A similar orientation camp tradition can also be found in Korea, says Korean student Michael Kim. There, senior students voluntarily fork out cash to buy milk for the freshmen in their group for one month. Kim explains they are willing to do so because they were treated with the same hospitality when they were freshmen.
Meanwhile, a variant of the senior-junior relationship can also be found in Brazil, only instead of a familial tie it is based on a “master-servant” relationship.
University of Sao Paulo student Douglas Trindade describes an initiation rite called “pedágio” popular in Brazil. First, freshmen paint their bodies in different colours and boys get the weirdest haircut imaginable. The new students are then taken as “slaves”, purely for amusement, by their seniors and are asked to beg for money on the roadside from the people in cars that have stopped at the traffic lights. Afterwards, they have to give all the money to their “proprietor-senior”. Half of the money goes to either charity or for a party.
“I am pretty sure this slavery joke has nothing to do with our colonial past. It’s just funny to consider someone your master for a day, you know?” says Trindade.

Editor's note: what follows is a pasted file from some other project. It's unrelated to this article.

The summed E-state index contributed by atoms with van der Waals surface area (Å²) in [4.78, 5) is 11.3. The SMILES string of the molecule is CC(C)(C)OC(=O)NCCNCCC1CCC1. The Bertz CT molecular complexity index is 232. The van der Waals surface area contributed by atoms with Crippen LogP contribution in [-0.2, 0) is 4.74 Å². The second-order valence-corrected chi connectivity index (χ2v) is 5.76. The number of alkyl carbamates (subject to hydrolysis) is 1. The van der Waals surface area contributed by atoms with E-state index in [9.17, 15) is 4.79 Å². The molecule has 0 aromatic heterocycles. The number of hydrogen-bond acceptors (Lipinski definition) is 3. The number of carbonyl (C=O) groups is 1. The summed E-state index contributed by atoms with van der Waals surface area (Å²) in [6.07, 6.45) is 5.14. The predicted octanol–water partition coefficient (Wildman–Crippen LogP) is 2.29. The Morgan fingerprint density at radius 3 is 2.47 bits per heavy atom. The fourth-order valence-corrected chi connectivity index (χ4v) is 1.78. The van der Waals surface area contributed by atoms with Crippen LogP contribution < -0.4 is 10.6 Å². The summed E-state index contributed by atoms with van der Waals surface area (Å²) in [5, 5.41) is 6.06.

While university orientation programmes everywhere are mainly about having fun and making new friends, there are obvious cultural differences in achieving the same goal.
“The Norwegian students are known to have mainly, and often only, activities involving alcohol,” says Victoria Steinland from the University of Oslo. “Some say the drinking culture among Norwegian students is a little out there.”
Steinland adds that there is a festival with free events such as popular lectures, outdoor cinema and even beer brewing classes every day during what they call the “buddy weeks”, which last for two weeks.
Whereas in Germany, the “o’week” puts more focus on practicalities. “There’re orientation lectures of all kinds, even how student representation works!” says Janwillem Van De Loo who studies at the University of Hamburg.
Van De Loo thinks orientation week is something that belongs more to the Anglophone countries. “I remember Rayner, a friend from Sydney, telling me very extreme things like they get dropped off in small groups in the desert after getting hijacked really drunk from a freshers’ party,” he recalls.
In contrast, there are in general more ice-breaking games during o’camp in Hong Kong.
“In Hong Kong, it’s not as culturally easy for strangers to meet each other, so you have to provide not only more opportunities, but you have to actually do more to break the ice,” says anthropologist Joseph Bosco.
He adds that all ice-breaking games are intended to help people get to know each other more quickly. Drawing on experience from his education in the US, he thinks American students may find the games played during the orientation camp in Hong Kong very childish and not want to join in. He says: “They consider themselves adult already.”